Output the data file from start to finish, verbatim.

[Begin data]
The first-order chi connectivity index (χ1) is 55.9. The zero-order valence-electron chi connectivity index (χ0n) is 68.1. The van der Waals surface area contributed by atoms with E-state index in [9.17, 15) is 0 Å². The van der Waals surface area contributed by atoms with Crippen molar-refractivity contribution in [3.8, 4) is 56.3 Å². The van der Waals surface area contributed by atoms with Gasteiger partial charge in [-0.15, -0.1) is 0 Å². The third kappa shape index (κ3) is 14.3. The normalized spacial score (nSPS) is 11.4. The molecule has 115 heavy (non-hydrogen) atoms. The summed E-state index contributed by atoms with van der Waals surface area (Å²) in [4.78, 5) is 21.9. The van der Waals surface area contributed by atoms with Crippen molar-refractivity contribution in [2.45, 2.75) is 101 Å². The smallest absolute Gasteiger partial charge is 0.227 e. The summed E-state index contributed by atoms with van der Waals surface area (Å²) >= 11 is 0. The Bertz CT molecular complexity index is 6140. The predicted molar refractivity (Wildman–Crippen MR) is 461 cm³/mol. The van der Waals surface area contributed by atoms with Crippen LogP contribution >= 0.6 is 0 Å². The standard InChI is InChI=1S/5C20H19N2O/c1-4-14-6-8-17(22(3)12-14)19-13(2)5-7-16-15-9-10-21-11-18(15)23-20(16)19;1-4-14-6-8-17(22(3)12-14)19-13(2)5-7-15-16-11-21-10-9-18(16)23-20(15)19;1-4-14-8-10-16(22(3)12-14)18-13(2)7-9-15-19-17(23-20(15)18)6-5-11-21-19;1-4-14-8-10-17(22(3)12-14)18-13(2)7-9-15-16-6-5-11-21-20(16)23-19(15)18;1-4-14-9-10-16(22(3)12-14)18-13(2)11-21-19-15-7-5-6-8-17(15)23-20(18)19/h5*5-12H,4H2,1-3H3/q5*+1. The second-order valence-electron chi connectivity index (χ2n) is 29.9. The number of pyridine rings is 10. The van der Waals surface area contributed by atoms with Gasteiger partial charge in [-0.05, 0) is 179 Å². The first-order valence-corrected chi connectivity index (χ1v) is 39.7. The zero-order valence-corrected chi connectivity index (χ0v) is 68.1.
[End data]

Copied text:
The first-order chi connectivity index (χ1) is 55.9. The zero-order valence-electron chi connectivity index (χ0n) is 68.1. The van der Waals surface area contributed by atoms with E-state index in [9.17, 15) is 0 Å². The van der Waals surface area contributed by atoms with Crippen molar-refractivity contribution in [3.8, 4) is 56.3 Å². The van der Waals surface area contributed by atoms with Gasteiger partial charge in [-0.15, -0.1) is 0 Å². The third kappa shape index (κ3) is 14.3. The normalized spacial score (nSPS) is 11.4. The molecule has 115 heavy (non-hydrogen) atoms. The summed E-state index contributed by atoms with van der Waals surface area (Å²) in [4.78, 5) is 21.9. The van der Waals surface area contributed by atoms with Crippen molar-refractivity contribution in [2.45, 2.75) is 101 Å². The smallest absolute Gasteiger partial charge is 0.227 e. The summed E-state index contributed by atoms with van der Waals surface area (Å²) >= 11 is 0. The Bertz CT molecular complexity index is 6140. The predicted molar refractivity (Wildman–Crippen MR) is 461 cm³/mol. The van der Waals surface area contributed by atoms with Crippen LogP contribution >= 0.6 is 0 Å². The standard InChI is InChI=1S/5C20H19N2O/c1-4-14-6-8-17(22(3)12-14)19-13(2)5-7-16-15-9-10-21-11-18(15)23-20(16)19;1-4-14-6-8-17(22(3)12-14)19-13(2)5-7-15-16-11-21-10-9-18(16)23-20(15)19;1-4-14-8-10-16(22(3)12-14)18-13(2)7-9-15-19-17(23-20(15)18)6-5-11-21-19;1-4-14-8-10-17(22(3)12-14)18-13(2)7-9-15-16-6-5-11-21-20(16)23-19(15)18;1-4-14-9-10-16(22(3)12-14)18-13(2)11-21-19-15-7-5-6-8-17(15)23-20(18)19/h5*5-12H,4H2,1-3H3/q5*+1. The second-order valence-electron chi connectivity index (χ2n) is 29.9. The number of pyridine rings is 10. The van der Waals surface area contributed by atoms with Gasteiger partial charge in [-0.05, 0) is 179 Å². The first-order valence-corrected chi connectivity index (χ1v) is 39.7. The zero-order valence-corrected chi connectivity index (χ0v) is 68.1.